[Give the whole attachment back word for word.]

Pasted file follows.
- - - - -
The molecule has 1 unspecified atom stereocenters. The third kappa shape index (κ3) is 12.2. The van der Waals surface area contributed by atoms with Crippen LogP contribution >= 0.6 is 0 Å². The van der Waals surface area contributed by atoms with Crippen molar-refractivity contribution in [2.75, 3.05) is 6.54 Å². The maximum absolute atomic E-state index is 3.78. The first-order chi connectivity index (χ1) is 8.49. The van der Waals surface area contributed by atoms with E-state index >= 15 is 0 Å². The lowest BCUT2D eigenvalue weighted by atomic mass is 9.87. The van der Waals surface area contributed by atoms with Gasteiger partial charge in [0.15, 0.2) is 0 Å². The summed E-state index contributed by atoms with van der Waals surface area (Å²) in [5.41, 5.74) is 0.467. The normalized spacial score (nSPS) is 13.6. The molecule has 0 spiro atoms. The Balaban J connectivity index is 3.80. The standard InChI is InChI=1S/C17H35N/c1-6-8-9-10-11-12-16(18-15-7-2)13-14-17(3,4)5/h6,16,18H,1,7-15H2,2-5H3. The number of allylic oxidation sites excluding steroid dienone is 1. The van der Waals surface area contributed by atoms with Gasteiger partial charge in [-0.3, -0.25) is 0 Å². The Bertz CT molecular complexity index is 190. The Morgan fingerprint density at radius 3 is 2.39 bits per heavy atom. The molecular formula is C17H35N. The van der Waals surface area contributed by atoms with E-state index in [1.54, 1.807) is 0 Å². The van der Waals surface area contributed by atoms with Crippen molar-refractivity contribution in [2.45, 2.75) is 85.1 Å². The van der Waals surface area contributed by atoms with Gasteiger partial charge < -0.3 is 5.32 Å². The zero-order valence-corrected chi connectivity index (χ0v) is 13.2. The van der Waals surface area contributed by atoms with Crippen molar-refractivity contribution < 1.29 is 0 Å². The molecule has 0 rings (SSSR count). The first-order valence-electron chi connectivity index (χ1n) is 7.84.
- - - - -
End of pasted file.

The molecule has 1 unspecified atom stereocenters. The third kappa shape index (κ3) is 12.2. The van der Waals surface area contributed by atoms with Crippen LogP contribution >= 0.6 is 0 Å². The van der Waals surface area contributed by atoms with Crippen molar-refractivity contribution in [2.75, 3.05) is 6.54 Å². The maximum absolute atomic E-state index is 3.78. The first-order chi connectivity index (χ1) is 8.49. The van der Waals surface area contributed by atoms with E-state index >= 15 is 0 Å². The lowest BCUT2D eigenvalue weighted by atomic mass is 9.87. The van der Waals surface area contributed by atoms with Gasteiger partial charge in [0.15, 0.2) is 0 Å². The summed E-state index contributed by atoms with van der Waals surface area (Å²) in [5.41, 5.74) is 0.467. The normalized spacial score (nSPS) is 13.6. The molecule has 0 spiro atoms. The Balaban J connectivity index is 3.80. The standard InChI is InChI=1S/C17H35N/c1-6-8-9-10-11-12-16(18-15-7-2)13-14-17(3,4)5/h6,16,18H,1,7-15H2,2-5H3. The number of allylic oxidation sites excluding steroid dienone is 1. The van der Waals surface area contributed by atoms with Gasteiger partial charge in [-0.3, -0.25) is 0 Å². The Bertz CT molecular complexity index is 190. The Morgan fingerprint density at radius 3 is 2.39 bits per heavy atom. The molecular formula is C17H35N. The van der Waals surface area contributed by atoms with E-state index in [1.54, 1.807) is 0 Å². The van der Waals surface area contributed by atoms with Crippen molar-refractivity contribution in [2.45, 2.75) is 85.1 Å². The van der Waals surface area contributed by atoms with Gasteiger partial charge < -0.3 is 5.32 Å². The zero-order valence-corrected chi connectivity index (χ0v) is 13.2. The van der Waals surface area contributed by atoms with Crippen molar-refractivity contribution < 1.29 is 0 Å². The molecule has 0 rings (SSSR count). The first-order valence-electron chi connectivity index (χ1n) is 7.84.